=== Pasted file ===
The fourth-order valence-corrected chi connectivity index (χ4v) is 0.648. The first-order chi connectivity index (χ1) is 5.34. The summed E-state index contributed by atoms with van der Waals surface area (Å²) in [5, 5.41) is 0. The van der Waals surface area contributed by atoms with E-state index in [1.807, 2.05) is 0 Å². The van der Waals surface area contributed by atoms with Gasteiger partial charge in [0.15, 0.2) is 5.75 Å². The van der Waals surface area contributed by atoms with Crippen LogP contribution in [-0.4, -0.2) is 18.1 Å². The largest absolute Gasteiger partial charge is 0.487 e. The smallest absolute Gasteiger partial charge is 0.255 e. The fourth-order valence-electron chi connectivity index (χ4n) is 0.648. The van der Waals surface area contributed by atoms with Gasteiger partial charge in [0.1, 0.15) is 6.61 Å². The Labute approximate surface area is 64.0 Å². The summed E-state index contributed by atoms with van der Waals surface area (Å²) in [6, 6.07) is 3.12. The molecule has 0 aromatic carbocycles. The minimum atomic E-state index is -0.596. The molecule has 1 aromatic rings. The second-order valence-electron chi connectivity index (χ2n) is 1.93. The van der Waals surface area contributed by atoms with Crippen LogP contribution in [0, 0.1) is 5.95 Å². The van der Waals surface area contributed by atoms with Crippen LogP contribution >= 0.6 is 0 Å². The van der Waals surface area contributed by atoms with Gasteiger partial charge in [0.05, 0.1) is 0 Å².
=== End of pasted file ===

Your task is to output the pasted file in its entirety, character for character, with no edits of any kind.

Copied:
The fourth-order valence-corrected chi connectivity index (χ4v) is 0.648. The first-order chi connectivity index (χ1) is 5.34. The summed E-state index contributed by atoms with van der Waals surface area (Å²) in [5, 5.41) is 0. The van der Waals surface area contributed by atoms with E-state index in [1.807, 2.05) is 0 Å². The van der Waals surface area contributed by atoms with Gasteiger partial charge in [0.15, 0.2) is 5.75 Å². The van der Waals surface area contributed by atoms with Crippen LogP contribution in [-0.4, -0.2) is 18.1 Å². The largest absolute Gasteiger partial charge is 0.487 e. The smallest absolute Gasteiger partial charge is 0.255 e. The fourth-order valence-electron chi connectivity index (χ4n) is 0.648. The van der Waals surface area contributed by atoms with Gasteiger partial charge in [0.1, 0.15) is 6.61 Å². The Labute approximate surface area is 64.0 Å². The summed E-state index contributed by atoms with van der Waals surface area (Å²) in [6, 6.07) is 3.12. The molecule has 0 aromatic carbocycles. The minimum atomic E-state index is -0.596. The molecule has 1 aromatic rings. The second-order valence-electron chi connectivity index (χ2n) is 1.93. The van der Waals surface area contributed by atoms with Crippen LogP contribution in [0, 0.1) is 5.95 Å². The van der Waals surface area contributed by atoms with Crippen LogP contribution >= 0.6 is 0 Å². The van der Waals surface area contributed by atoms with Gasteiger partial charge in [0.05, 0.1) is 0 Å².